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The Categorical Universe of Candice Phee


The Categorical Universe of Candice Phee by Barry Jonsberg (Chronicle Books, $16.99, 248 pages
)

Perhaps you’ve heard the comment, “He’s a bit of an odd duck.” Well, Candice Phee, a twelve-year-old who lives in a suburb of Brisbane, Australia is surely an odd duck. The inability to lie, even a kindly white lie, is but one of her many quirky behavioral traits. Overwhelming shyness has led her to use written communication in uncomfortable situations such as prolonged discussions with adults other than her parents and with kids at school. She is a devout reader of the dictionary, which provides her with a remarkably broad and specific vocabulary.

Candice’s world is full of adults who are alienated (not aliens). Her mom is plagued by depression and her dad won’t have anything to do with his brother, Rich Uncle Brian, who is his former partner in a software company. Miss Bamford, Candice’s all-time favorite teacher has a lazy eye that sets her apart and draws reactions from her students.

The other kids in Miss Bamford’s sixth grade class, especially the ultra cool Jen Marshall, mock Candice. The arrival of a new and similarly odd student, Douglas Benson, creates an opportunity for Candice to experience friendship for the first time in her life. Their interactions are hilarious.

Miss Bamford has assigned Candice’s class the task of writing a narrative/autobiography using each letter of the alphabet as the theme of a paragraph. Thus, the primary structure of the book is Candice’s take on the assignment. Interspersed are the poignant and intelligent letters she has sent to her pen pal in New York City who doesn’t reply to Candice.

The Categorical Universe black and white

The Categorical Universe of Candice Phee is intended for readers ten years of age and up. Clearly, the audience for the book is a wide one. Fans of The Westing Game, young, old and any age in between, will thoroughly enjoy this heartwarming, sometimes gut-wrenching and ultimately satisfying tale. Author Barry Jonsberg has won numerous Australian writing awards. He is a teacher and resides in Darwin, Australia. This reviewer visited Darwin over 45 years ago, well before Mr. Jonsberg moved there from England. I hope he enjoys the barramundi fish that are plentiful in Darwin! Barramundi is my all-time favorite.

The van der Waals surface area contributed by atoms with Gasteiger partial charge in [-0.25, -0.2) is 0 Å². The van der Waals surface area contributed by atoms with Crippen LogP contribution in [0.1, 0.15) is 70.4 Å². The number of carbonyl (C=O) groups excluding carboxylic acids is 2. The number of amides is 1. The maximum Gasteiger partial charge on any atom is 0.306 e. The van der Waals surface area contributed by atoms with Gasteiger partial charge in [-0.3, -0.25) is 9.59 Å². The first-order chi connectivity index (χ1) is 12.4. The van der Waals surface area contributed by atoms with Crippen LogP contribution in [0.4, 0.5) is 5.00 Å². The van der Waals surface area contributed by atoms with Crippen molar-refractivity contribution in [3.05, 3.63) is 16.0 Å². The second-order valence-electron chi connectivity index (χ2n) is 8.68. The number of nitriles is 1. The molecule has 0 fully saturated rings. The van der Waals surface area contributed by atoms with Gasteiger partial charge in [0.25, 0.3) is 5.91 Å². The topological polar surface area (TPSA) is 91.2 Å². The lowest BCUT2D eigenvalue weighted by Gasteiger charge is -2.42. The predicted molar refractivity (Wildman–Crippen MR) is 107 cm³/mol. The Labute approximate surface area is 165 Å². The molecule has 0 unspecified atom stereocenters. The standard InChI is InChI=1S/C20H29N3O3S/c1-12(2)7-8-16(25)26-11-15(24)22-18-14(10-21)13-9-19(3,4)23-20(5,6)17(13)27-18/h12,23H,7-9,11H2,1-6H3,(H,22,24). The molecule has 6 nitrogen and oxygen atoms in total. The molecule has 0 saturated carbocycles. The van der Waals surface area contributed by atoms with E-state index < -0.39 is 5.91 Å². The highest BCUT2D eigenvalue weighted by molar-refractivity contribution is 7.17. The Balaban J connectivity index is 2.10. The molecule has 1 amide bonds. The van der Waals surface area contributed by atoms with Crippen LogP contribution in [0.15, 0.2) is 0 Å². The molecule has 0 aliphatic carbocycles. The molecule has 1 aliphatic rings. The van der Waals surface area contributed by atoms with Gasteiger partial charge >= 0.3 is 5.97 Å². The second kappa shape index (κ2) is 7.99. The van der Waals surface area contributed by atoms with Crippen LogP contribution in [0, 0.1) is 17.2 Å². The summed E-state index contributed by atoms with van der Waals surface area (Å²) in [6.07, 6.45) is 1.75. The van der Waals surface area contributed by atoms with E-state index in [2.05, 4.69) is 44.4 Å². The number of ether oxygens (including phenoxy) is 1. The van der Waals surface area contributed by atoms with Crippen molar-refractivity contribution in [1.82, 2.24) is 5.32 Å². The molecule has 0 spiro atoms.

Highly recommended.

Ruta Arellano

A review copy was received from the publisher. This book was released on September 9, 2014.

You can read a sample of this book for free on your Kindle device or app:

http://www.amazon.com/Categorical-Universe-Candice-Sneak-Preview-ebook/dp/B00MF2CLKI/ref=sr_1_2?s=books&ie=UTF8&qid=1414437440&sr=1-2&keywords=the+categorical+universe+of+candice+phee

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New Tricks

You’re in for a doggy treat (although not the Milk Bone type, of course).   Author David Rosenfelt is a master of timing, understatement, and spoofing.   His most recent novel, New Tricks, is an all around good book; a mystery complete with a Patterson, New Jersey based attorney who has a reputation for defending dogs (of the canine variety), a temperamental and outspoken judge named Hatchet, and a lady police chief from Wisconsin who just happens to be the attorney’s long-distance girlfriend.   The cast of characters is enhanced by a friend who communicates with the attorney by singing the lyrics of popular songs.   The center of attraction is Waggy, an eager and energetic Bernese puppy whose ownership is in dispute.

The mystery immediately grabs the reader’s attention as a mansion explodes, leaving nothing but massive collateral damage and a dead owner.   The plot twists, turns and then doubles back on itself.   There are plenty of red herrings, hidden motives, puns and double entendres that give an appreciative reader cause to laugh out loud.   The plot twists and turns are worthy of The Rockford Files and 77 Sunset Strip, and reminiscent of the style of author Ellen Raskin (The Westing Game).

Highly recommended.   A charming tale that’s also a tail wagger!

Grand Central Publishing, $24.99, 309 pages

Reprinted courtesy of Sacramento Book Review

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